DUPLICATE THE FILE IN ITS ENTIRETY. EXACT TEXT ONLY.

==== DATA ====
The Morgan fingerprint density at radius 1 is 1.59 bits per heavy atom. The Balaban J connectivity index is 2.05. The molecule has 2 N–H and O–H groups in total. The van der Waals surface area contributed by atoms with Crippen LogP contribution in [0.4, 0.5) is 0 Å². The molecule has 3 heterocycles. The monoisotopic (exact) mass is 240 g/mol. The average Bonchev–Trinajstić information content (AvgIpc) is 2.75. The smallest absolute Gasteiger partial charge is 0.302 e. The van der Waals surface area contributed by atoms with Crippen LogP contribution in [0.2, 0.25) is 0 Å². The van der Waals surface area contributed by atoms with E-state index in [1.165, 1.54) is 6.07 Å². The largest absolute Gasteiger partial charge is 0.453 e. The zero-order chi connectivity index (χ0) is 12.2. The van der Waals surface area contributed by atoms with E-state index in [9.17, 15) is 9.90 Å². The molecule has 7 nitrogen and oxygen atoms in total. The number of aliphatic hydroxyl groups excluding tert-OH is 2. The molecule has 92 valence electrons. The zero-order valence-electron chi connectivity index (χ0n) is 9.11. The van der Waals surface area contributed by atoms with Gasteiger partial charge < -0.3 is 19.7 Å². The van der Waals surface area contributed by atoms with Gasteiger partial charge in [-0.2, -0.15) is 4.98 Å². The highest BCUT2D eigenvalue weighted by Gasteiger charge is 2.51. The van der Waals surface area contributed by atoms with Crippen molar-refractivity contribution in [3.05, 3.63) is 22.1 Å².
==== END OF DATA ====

The Morgan fingerprint density at radius 1 is 1.59 bits per heavy atom. The Balaban J connectivity index is 2.05. The molecule has 2 N–H and O–H groups in total. The van der Waals surface area contributed by atoms with Crippen LogP contribution in [0.4, 0.5) is 0 Å². The molecule has 3 heterocycles. The monoisotopic (exact) mass is 240 g/mol. The average Bonchev–Trinajstić information content (AvgIpc) is 2.75. The smallest absolute Gasteiger partial charge is 0.302 e. The van der Waals surface area contributed by atoms with Crippen LogP contribution in [0.2, 0.25) is 0 Å². The van der Waals surface area contributed by atoms with E-state index in [1.165, 1.54) is 6.07 Å². The largest absolute Gasteiger partial charge is 0.453 e. The zero-order chi connectivity index (χ0) is 12.2. The van der Waals surface area contributed by atoms with E-state index in [9.17, 15) is 9.90 Å². The molecule has 7 nitrogen and oxygen atoms in total. The number of aliphatic hydroxyl groups excluding tert-OH is 2. The molecule has 92 valence electrons. The zero-order valence-electron chi connectivity index (χ0n) is 9.11. The van der Waals surface area contributed by atoms with Gasteiger partial charge < -0.3 is 19.7 Å². The van der Waals surface area contributed by atoms with Gasteiger partial charge in [-0.2, -0.15) is 4.98 Å². The highest BCUT2D eigenvalue weighted by Gasteiger charge is 2.51. The van der Waals surface area contributed by atoms with Crippen molar-refractivity contribution in [3.05, 3.63) is 22.1 Å².